Preliminary results of the Ramsar 2024 expedition were discussed in the Khazar Nature Reserve

A round table to discuss the preliminary results of the international ornithological expedition “Ramsar 2024” was held at the office of the Khazar State Nature Reserve. This was reported in the Neutral Turkmenistan newspaper.

The Turkmen expedition “Ramsar-2024” was timed to coincide with the International Day for the Protection of Wetlands, which is celebrated on February 2.

The expedition was carried out from December 20 to 27 within the framework of the Ramsar Convention on the coast of the Turkmen sector of the Caspian Sea. During the expedition, a large-scale ornithogeographical survey was carried out to clarify the changing coastline due to the drop in sea level.

In addition to scientific staff from the Khazar Reserve, the expedition included scientists and experts from the Ministry of Environmental Protection of Turkmenistan, the National Institute of Deserts and Flora, and the Turkmen Agricultural University. S.A. Niyazov, the Caspian Environmental Control Service, the Technology Center of the Academy of Sciences, editors, journalists and TV presenters of the relevant print and electronic media, the source notes.

Over seven days of work, the expedition led by Doctor of Biological Sciences, Professor Eldar Rustamov covered 1,545 kilometers off-road in difficult weather conditions to survey the coastal zone.

Two groups of the expedition examined a section of the coast up to Kiyanly, north of the city of Turkmenbashi and in the east of it to the Yangadzha tract. Then, as a joint expedition, the expedition carried out an ornithological-ecological survey of the coastal waters of the Caspian Sea from Kazakhstan to the border with Iran.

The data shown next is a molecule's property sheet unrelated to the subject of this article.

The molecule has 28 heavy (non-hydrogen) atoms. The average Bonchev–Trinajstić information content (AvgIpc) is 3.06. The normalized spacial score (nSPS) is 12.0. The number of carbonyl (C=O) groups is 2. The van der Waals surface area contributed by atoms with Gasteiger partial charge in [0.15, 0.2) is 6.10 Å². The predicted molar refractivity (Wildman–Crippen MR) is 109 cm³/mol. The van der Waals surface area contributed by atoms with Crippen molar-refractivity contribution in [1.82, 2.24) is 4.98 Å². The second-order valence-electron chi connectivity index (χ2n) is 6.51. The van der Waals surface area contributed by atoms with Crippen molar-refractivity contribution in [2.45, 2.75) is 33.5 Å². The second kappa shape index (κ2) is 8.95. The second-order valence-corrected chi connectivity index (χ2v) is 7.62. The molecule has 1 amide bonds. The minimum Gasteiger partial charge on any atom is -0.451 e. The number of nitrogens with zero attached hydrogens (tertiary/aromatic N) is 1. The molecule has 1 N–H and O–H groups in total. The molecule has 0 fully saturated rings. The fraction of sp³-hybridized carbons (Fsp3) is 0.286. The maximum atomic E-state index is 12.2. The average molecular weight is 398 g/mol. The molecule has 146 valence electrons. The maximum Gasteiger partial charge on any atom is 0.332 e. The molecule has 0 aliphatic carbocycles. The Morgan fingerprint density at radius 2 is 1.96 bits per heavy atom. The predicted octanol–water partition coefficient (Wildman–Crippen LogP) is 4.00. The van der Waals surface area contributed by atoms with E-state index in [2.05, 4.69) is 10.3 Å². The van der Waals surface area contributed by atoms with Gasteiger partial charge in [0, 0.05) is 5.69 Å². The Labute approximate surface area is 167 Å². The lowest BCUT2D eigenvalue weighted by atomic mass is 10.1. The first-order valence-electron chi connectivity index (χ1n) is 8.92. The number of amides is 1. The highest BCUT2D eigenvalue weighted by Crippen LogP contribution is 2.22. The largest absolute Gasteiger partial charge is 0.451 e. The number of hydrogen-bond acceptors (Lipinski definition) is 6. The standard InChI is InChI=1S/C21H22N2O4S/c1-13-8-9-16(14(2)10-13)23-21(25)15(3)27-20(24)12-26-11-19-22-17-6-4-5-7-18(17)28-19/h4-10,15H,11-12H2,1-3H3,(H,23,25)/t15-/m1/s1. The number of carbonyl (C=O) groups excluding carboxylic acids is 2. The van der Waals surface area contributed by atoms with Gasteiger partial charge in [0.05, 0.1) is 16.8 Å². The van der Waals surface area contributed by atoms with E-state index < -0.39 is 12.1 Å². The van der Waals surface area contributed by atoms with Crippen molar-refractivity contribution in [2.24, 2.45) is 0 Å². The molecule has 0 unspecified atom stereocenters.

As scientists have discovered, the birds’ favorite wintering places—bays and estuaries in the Mikhailovsky, North Cheleken and South Cheleken Bays—have decreased in size and, in some places, dried out. At the same time, the process of recreating former places favorable for wintering in the bays of Karshi, Aim and other tracts is underway.

Members of the expedition witnessed the appearance of new islands. There are especially many of them in the area of the South Cheleken Spit and Ogurdzhali Island. While these islands are nameless, the participants in the ecological-geographical raid are optimistic about their future, because the wetlands of the Turkmenbashi Bay remain, like the entire Turkmen coast of the Caspian Sea, attractive places for wintering, nesting and migratory birds.

During the census, more than 200 thousand birds of dozens of wetland species were recorded.

Flamingos set a kind of record this year – about 30 thousand of them were counted. In past years, they migrated to Iran, but this year, apparently, almost their entire wintering population has gathered off the coast of Turkmenistan, with the exception of some in Azerbaijan.

The following speakers spoke at the meeting in a discussion format: environmental engineer Alexander Shcherbina, head of the scientific department of the reserve Sahetmyrat Mammedov, head of the department of animal husbandry of the Turkmen Agricultural University. S.A. Niyazova, television worker Saparmyrat Annamuhammedov, editor-in-chief of the Ecology magazine Myratberdi Akyev, independent auditor of the National Technopark of Turkmenistan Berdynazar Khojanazarov, photojournalist Igor Lomov and others.

The expedition participants expressed gratitude to the organizers of the expedition, gave a positive assessment of the work carried out, shared their field impressions and made proposals for further improvement of scientific inspection activities and increasing the level of technological equipment of the reserve.

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